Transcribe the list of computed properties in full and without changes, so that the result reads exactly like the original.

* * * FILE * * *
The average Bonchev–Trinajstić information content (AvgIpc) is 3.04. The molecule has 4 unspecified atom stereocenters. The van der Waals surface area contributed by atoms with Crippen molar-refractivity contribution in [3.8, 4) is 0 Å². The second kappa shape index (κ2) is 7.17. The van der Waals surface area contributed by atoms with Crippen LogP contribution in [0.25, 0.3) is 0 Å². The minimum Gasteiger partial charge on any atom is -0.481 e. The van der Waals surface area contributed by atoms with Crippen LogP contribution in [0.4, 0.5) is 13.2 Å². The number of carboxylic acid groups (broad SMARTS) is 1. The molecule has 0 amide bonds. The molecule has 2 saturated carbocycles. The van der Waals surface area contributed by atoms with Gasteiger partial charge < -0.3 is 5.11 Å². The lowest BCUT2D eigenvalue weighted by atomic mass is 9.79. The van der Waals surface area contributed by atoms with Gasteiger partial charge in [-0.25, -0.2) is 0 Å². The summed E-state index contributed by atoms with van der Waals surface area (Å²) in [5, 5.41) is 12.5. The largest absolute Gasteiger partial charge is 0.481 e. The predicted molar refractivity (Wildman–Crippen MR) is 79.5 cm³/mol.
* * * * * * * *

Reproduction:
The average Bonchev–Trinajstić information content (AvgIpc) is 3.04. The molecule has 4 unspecified atom stereocenters. The van der Waals surface area contributed by atoms with Crippen molar-refractivity contribution in [3.8, 4) is 0 Å². The second kappa shape index (κ2) is 7.17. The van der Waals surface area contributed by atoms with Crippen LogP contribution in [0.25, 0.3) is 0 Å². The minimum Gasteiger partial charge on any atom is -0.481 e. The van der Waals surface area contributed by atoms with Crippen LogP contribution in [0.4, 0.5) is 13.2 Å². The number of carboxylic acid groups (broad SMARTS) is 1. The molecule has 0 amide bonds. The molecule has 2 saturated carbocycles. The van der Waals surface area contributed by atoms with Gasteiger partial charge < -0.3 is 5.11 Å². The lowest BCUT2D eigenvalue weighted by atomic mass is 9.79. The van der Waals surface area contributed by atoms with Gasteiger partial charge in [-0.25, -0.2) is 0 Å². The summed E-state index contributed by atoms with van der Waals surface area (Å²) in [5, 5.41) is 12.5. The largest absolute Gasteiger partial charge is 0.481 e. The predicted molar refractivity (Wildman–Crippen MR) is 79.5 cm³/mol.